From Failure to Engagement: A new western strategy in the Middle East

Photo: Wikimedia Commons.

By Torgeir E. Fjærtoft

The Western vision of a post-Cold War democratic world order broke down in Syria, crushed brutally in the ruins and bloodbath of Aleppo in 2016. The main picture that emerges is that Western military interventions that sought to coerce or change regimes, despite reaching some goals occasionally or partially, have produced disastrous unintended consequences. States disintegrated instead of improving; the intended democratic states in the Western image failed to materialize. Instead, there is a contiguous political and humanitarian catastrophe from Libya to Pakistan.

A new authoritarian block in charge
States that reject the Western designs of a new world order now fill the vacuum left by those states that are disintegrating after Western interventions. After years of destruction, bloodshed and ensuing mass migration, authoritarian Russia, not the democratic West, finally seems to be in a position to negotiate ceasefires and broker a political solution. Therefore, we are now, at the beginning of 2017, at a critical crossroad. The old approach is no longer viable. What strategy can we devise in its place?

Only in cooperation, by building broad ownership, are the goals of humanitarian interventions, democracy and human rights, now realistic. Therefore, seeking common ground with those that now decide must be the new strategy. No other way is feasible. A starting point is to study a joint report just issued by a Russian and Iranian think tank. 

Common ground? Main Russian-Iranian views
The Russian-Iranian report offers a good insight into how the new authoritarian block envisages a new regional political order from Syria to Afghanistan:

  • A clear message is that Russia and Iran share the Western perception of the main threats: political chaos, extremism and terrorism. If ignited, many separate crises could merge into one big regional crisis. They find that the greatest danger of ignition emanates from Pakistan, now on the verge a big crisis that can only be coped with by a concert of all powers.
  • The crisis in Pakistan is closely related to the crisis in Afghanistan. There, the report foresees a solution forged by an alliance patterned on the old Northern Alliance, supported by Russia, Iran and India, but now also including the US and Pakistan. Such an alliance would have to resolve the confrontation between India and Pakistan over Kashmir.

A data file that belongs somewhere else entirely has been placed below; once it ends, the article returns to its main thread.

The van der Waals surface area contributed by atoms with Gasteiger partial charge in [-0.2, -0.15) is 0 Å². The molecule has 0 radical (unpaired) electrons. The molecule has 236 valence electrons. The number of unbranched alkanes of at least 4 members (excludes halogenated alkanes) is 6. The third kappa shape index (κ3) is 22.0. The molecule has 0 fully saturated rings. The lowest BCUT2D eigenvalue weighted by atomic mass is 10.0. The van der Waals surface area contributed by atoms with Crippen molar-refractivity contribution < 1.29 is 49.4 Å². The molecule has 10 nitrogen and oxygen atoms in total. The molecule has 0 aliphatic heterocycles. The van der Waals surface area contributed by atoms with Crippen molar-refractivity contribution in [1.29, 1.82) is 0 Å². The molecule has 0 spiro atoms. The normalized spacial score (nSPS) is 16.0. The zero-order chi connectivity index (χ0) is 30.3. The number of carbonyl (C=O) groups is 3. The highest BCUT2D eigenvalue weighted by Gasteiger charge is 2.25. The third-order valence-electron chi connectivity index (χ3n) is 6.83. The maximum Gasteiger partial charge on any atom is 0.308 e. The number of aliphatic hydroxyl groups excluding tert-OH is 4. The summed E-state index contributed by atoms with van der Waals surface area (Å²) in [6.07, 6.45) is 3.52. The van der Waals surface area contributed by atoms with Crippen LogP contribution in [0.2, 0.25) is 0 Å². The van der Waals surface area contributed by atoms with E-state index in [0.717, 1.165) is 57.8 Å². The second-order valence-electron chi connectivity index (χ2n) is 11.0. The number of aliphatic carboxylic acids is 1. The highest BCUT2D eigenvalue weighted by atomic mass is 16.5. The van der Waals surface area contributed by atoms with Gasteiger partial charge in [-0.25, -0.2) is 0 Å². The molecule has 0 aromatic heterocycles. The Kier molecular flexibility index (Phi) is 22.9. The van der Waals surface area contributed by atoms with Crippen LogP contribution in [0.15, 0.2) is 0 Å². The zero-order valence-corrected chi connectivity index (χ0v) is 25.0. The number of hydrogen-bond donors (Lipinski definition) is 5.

• Even if they hold the US and the West responsible for the current threats, by regime change and expansion of military force, they agree that Washington is a necessary partner in establishing the new political order. The US is weakened, but still the most powerful state in the world.
  • Significantly, the report also explicitly addresses the issues where Russia and Iran diverge. Specifically, Russia wants good relations with Iran’s defined enemies in the region: Israel, Saudi Arabia and the other Gulf States. In Syria Russia wants a secular state accommodating all religions and groups, not the current minority regime of Alevites supported by Iran.

This Russian-Iranian report should offer a sufficient degree of common ground for the West to engage Russia and Iran on forging a new political order.

Human rights agenda missing, but imperative
Important to address in the Russian-Iranian agenda are, above all, the missing human rights issues, in particular the protection of the individual through the concept of individual citizenship. In the polarization generated by conflict, confrontation and war, women and minorities have become especially vulnerable. To be sustainable over time, any political order must build on a social contract in which citizens offer their support only in exchange for protection and welfare.  Russia and Iran, as authoritarian regimes, need to be convinced of that, since, to them, this insight probably appears counterintuitive after the Arab Spring.

Torgeir E. Fjærtoft is a Visiting Research Fellow at the Centre for Islamic and Middle East Studies (CIMS), University of Oslo. He has many years of experience as a diplomat and was most recently posted to Saudi Arabia.

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